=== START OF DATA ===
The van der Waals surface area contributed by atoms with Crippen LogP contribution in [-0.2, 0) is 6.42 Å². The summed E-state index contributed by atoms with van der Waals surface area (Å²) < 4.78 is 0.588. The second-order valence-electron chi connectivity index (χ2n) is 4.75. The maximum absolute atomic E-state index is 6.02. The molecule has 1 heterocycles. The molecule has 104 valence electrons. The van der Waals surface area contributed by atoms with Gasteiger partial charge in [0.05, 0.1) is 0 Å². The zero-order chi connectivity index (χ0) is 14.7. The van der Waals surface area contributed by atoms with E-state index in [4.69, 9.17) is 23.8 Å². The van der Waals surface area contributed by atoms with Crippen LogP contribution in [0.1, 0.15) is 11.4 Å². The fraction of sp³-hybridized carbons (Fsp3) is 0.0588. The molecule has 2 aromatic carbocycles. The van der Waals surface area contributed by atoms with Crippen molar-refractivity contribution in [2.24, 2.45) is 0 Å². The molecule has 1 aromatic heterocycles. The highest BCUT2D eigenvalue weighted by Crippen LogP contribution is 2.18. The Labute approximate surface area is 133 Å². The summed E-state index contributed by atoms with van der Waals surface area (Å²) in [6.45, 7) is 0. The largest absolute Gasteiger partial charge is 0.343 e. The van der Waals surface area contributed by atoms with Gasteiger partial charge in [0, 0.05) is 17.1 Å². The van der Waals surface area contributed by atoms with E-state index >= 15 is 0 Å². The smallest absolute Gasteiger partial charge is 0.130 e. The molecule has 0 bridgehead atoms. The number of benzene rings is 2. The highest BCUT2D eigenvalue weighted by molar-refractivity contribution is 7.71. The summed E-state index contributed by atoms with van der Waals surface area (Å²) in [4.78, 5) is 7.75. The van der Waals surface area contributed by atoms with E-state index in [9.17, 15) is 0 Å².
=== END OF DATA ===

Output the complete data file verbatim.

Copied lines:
The van der Waals surface area contributed by atoms with Crippen LogP contribution in [-0.2, 0) is 6.42 Å². The summed E-state index contributed by atoms with van der Waals surface area (Å²) < 4.78 is 0.588. The second-order valence-electron chi connectivity index (χ2n) is 4.75. The maximum absolute atomic E-state index is 6.02. The molecule has 1 heterocycles. The molecule has 104 valence electrons. The van der Waals surface area contributed by atoms with Gasteiger partial charge in [0.05, 0.1) is 0 Å². The zero-order chi connectivity index (χ0) is 14.7. The van der Waals surface area contributed by atoms with E-state index in [4.69, 9.17) is 23.8 Å². The van der Waals surface area contributed by atoms with Crippen LogP contribution in [0.1, 0.15) is 11.4 Å². The fraction of sp³-hybridized carbons (Fsp3) is 0.0588. The molecule has 2 aromatic carbocycles. The van der Waals surface area contributed by atoms with Crippen molar-refractivity contribution in [2.24, 2.45) is 0 Å². The molecule has 1 aromatic heterocycles. The highest BCUT2D eigenvalue weighted by Crippen LogP contribution is 2.18. The Labute approximate surface area is 133 Å². The summed E-state index contributed by atoms with van der Waals surface area (Å²) in [6.45, 7) is 0. The largest absolute Gasteiger partial charge is 0.343 e. The van der Waals surface area contributed by atoms with Gasteiger partial charge in [0, 0.05) is 17.1 Å². The van der Waals surface area contributed by atoms with E-state index >= 15 is 0 Å². The smallest absolute Gasteiger partial charge is 0.130 e. The molecule has 0 bridgehead atoms. The number of benzene rings is 2. The highest BCUT2D eigenvalue weighted by molar-refractivity contribution is 7.71. The summed E-state index contributed by atoms with van der Waals surface area (Å²) in [4.78, 5) is 7.75. The van der Waals surface area contributed by atoms with E-state index in [9.17, 15) is 0 Å².